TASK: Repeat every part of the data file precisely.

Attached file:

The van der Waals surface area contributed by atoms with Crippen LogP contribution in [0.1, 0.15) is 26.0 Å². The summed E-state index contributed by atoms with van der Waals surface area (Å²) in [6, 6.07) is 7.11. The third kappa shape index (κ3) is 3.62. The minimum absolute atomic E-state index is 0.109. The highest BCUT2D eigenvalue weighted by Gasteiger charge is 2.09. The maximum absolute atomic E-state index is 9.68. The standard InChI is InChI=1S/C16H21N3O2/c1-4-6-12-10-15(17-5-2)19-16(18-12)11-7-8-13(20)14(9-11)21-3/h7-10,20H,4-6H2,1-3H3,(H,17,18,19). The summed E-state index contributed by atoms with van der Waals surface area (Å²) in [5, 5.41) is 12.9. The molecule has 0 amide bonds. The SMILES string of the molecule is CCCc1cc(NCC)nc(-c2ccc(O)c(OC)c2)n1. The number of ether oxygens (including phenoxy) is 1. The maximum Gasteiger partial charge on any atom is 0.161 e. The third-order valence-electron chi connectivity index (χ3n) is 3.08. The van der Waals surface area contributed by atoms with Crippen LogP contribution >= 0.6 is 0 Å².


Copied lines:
The van der Waals surface area contributed by atoms with Crippen LogP contribution in [0.1, 0.15) is 26.0 Å². The summed E-state index contributed by atoms with van der Waals surface area (Å²) in [6, 6.07) is 7.11. The third kappa shape index (κ3) is 3.62. The minimum absolute atomic E-state index is 0.109. The highest BCUT2D eigenvalue weighted by Gasteiger charge is 2.09. The maximum absolute atomic E-state index is 9.68. The standard InChI is InChI=1S/C16H21N3O2/c1-4-6-12-10-15(17-5-2)19-16(18-12)11-7-8-13(20)14(9-11)21-3/h7-10,20H,4-6H2,1-3H3,(H,17,18,19). The summed E-state index contributed by atoms with van der Waals surface area (Å²) in [5, 5.41) is 12.9. The molecule has 0 amide bonds. The SMILES string of the molecule is CCCc1cc(NCC)nc(-c2ccc(O)c(OC)c2)n1. The number of ether oxygens (including phenoxy) is 1. The maximum Gasteiger partial charge on any atom is 0.161 e. The third-order valence-electron chi connectivity index (χ3n) is 3.08. The van der Waals surface area contributed by atoms with Crippen LogP contribution >= 0.6 is 0 Å².